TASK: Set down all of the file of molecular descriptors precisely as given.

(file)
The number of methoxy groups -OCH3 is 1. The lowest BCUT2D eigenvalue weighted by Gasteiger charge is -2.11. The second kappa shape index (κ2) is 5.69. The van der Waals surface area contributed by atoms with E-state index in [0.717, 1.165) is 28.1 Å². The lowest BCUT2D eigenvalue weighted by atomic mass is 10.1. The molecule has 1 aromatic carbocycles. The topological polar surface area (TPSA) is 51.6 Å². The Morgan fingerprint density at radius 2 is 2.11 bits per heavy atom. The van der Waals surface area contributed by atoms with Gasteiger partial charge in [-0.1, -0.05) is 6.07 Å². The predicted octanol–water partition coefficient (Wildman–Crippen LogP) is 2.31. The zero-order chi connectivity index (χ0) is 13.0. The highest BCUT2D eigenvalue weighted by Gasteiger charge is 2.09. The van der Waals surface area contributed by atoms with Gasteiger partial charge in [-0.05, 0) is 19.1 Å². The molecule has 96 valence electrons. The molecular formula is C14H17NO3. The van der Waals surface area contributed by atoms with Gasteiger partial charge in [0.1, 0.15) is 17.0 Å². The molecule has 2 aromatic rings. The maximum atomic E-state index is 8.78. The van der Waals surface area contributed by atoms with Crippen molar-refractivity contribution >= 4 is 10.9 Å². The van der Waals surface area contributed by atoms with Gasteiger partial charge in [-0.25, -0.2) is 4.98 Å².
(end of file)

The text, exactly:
The number of methoxy groups -OCH3 is 1. The lowest BCUT2D eigenvalue weighted by Gasteiger charge is -2.11. The second kappa shape index (κ2) is 5.69. The van der Waals surface area contributed by atoms with E-state index in [0.717, 1.165) is 28.1 Å². The lowest BCUT2D eigenvalue weighted by atomic mass is 10.1. The molecule has 1 aromatic carbocycles. The topological polar surface area (TPSA) is 51.6 Å². The Morgan fingerprint density at radius 2 is 2.11 bits per heavy atom. The van der Waals surface area contributed by atoms with Gasteiger partial charge in [-0.1, -0.05) is 6.07 Å². The predicted octanol–water partition coefficient (Wildman–Crippen LogP) is 2.31. The zero-order chi connectivity index (χ0) is 13.0. The highest BCUT2D eigenvalue weighted by Gasteiger charge is 2.09. The van der Waals surface area contributed by atoms with Gasteiger partial charge in [-0.05, 0) is 19.1 Å². The molecule has 96 valence electrons. The molecular formula is C14H17NO3. The van der Waals surface area contributed by atoms with Gasteiger partial charge in [0.1, 0.15) is 17.0 Å². The molecule has 2 aromatic rings. The maximum atomic E-state index is 8.78. The van der Waals surface area contributed by atoms with Crippen molar-refractivity contribution >= 4 is 10.9 Å². The van der Waals surface area contributed by atoms with Gasteiger partial charge in [-0.25, -0.2) is 4.98 Å².